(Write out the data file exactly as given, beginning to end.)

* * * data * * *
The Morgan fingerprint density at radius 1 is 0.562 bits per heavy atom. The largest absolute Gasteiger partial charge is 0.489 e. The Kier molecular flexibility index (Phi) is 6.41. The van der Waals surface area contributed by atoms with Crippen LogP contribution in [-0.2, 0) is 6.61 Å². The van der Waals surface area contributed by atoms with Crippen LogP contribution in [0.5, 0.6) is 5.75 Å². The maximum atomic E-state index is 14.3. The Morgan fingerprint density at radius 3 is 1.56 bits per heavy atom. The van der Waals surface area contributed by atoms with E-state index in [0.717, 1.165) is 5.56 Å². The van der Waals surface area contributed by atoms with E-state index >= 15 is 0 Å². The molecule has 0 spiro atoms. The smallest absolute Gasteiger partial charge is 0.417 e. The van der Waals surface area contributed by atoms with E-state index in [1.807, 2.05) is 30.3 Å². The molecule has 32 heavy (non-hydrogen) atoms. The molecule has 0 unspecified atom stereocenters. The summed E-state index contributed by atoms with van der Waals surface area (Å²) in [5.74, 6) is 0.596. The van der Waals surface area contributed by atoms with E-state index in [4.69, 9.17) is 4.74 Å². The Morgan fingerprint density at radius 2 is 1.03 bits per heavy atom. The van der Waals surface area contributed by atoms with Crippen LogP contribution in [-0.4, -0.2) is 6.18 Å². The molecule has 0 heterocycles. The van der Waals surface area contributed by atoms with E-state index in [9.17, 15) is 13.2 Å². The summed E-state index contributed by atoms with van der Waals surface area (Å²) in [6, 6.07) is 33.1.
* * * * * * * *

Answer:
The Morgan fingerprint density at radius 1 is 0.562 bits per heavy atom. The largest absolute Gasteiger partial charge is 0.489 e. The Kier molecular flexibility index (Phi) is 6.41. The van der Waals surface area contributed by atoms with Crippen LogP contribution in [-0.2, 0) is 6.61 Å². The van der Waals surface area contributed by atoms with Crippen LogP contribution in [0.5, 0.6) is 5.75 Å². The maximum atomic E-state index is 14.3. The Morgan fingerprint density at radius 3 is 1.56 bits per heavy atom. The van der Waals surface area contributed by atoms with E-state index in [0.717, 1.165) is 5.56 Å². The van der Waals surface area contributed by atoms with E-state index >= 15 is 0 Å². The molecule has 0 spiro atoms. The smallest absolute Gasteiger partial charge is 0.417 e. The van der Waals surface area contributed by atoms with E-state index in [1.807, 2.05) is 30.3 Å². The molecule has 32 heavy (non-hydrogen) atoms. The molecule has 0 unspecified atom stereocenters. The summed E-state index contributed by atoms with van der Waals surface area (Å²) in [5.74, 6) is 0.596. The van der Waals surface area contributed by atoms with E-state index in [4.69, 9.17) is 4.74 Å². The Morgan fingerprint density at radius 2 is 1.03 bits per heavy atom. The van der Waals surface area contributed by atoms with Crippen LogP contribution in [-0.4, -0.2) is 6.18 Å². The molecule has 0 heterocycles. The van der Waals surface area contributed by atoms with E-state index in [9.17, 15) is 13.2 Å². The summed E-state index contributed by atoms with van der Waals surface area (Å²) in [6, 6.07) is 33.1.